Yana Blog > #covid, #outdoors
Hiking & State Parks
Wow, can you believe how warm it's getting? And 82 tomorrow!
A few of you mentioned that you liked my post last week on where to go to enjoy nature and outdoors. Here's the result of our poll, not the most accurate, but does seem like many people are heading out more, especially with this gorgeous weather! Some of the suggestion you have include Blue Hills for hiking, Carson Beach (yes great for biking too), and the Public Garden.
MLK mom Kristin wrote back with her list. I thought you might like to see it too. :) I've only been to the closer ones on her list, so I look forward to checking out more!
Right in the city:
- Danehy Park for huge fields and some biking.
- North Point Park for pretty views of the Charles and biking/scootering
- Boston Common / Public Garden for scootering and beautiful flowers (we have only been on weekdays when it is very quiet, I imagine weekends may be too busy)
A bit further out:
- Great Brook Farm State Park, Carlisle - for hiking - there are farm animals, cranberry bogs, and baby geese in one of the ponds right now.
- Gore Place, Waltham - for wandering around and seeing the sheep and chickens, and building bridges over the brook
- Purgatory Chasm State Reservation, Sutton, for a fun short hike through a rocky gorge, then explore the surrounding trails to make it a longer hike
- Harold Parker State Forest, Andover, for fun "glacial erratics" (huge boulders that were dropped here and there by receding glaciers) and a large beaver dam
- Mount Watatic and Mount Wachusett for nice views at the top. Watatic is a longer hike but very doable for elementary school kids. For Wachusett, if you take Pine Hill Trail on the way up, it is a short steep climb to the top, and then you can explore the large network of other trails on the way down. Currently quite muddy and gets crowded on weekends.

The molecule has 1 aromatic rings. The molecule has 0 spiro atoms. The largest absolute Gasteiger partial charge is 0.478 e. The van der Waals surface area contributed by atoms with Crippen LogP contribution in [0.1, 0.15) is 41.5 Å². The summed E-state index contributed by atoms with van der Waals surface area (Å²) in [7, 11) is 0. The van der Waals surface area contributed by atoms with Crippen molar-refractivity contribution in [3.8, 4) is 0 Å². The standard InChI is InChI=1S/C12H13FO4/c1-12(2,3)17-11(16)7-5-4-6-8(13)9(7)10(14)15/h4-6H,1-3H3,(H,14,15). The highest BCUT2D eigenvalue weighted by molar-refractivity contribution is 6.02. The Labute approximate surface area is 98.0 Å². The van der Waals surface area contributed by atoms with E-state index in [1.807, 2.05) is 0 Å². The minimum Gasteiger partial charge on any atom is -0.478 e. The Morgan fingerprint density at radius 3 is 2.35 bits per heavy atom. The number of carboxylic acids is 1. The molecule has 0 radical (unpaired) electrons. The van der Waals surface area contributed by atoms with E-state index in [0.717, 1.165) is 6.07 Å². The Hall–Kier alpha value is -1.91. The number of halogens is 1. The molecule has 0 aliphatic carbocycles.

- Wright Woods in Concord for a lovely network of trails through tall pines, connects to Walden Pond so you can park at the Wright Woods trailhead and hike to Walden, then walk around Walden (currently only can walk counterclockwise due to social distancing), then continue on to Fairhaven Bay for a longer hike.
- Great Meadows National Wildlife Refuge in Concord has wildlife and marshes under beautiful open sky
- Assabet River National Wildlife Refuge, Sudbury, has tons of wildlife (turtles, evidence of beavers, herons, snakes, etc) as well as WWII ammunition bunkers that line the main path (Joey's Trail).
- Bring tons of snacks/water. Wear layers. We tell stories on our hikes for one of our kids who needs that to remain interested (we've also brought Playaway audiobooks from the library in the past).
- Some kids may be motivated by geocaching - we've started doing that (though we do not actually open the geocache and sign the logbook due to coronavirus) - it's fun to work off the GPS/clues and log the cache when you find it (this is through the Geocaching app - we just have the free version)
- The AllTrails app is worth downloading, both so you can have a trail map and because you can filter for hikes that meet your criteria (length, elevation, difficulty). Our kids know that when we hike, we usually get to go out for takeout afterwards (lunch or dinner) so that's something they look forward to.
Thank yoou Kristin! This is so helpful, especially for us since we have't done much hiking yet.
If you have other tips to share, write back and let me know. :)
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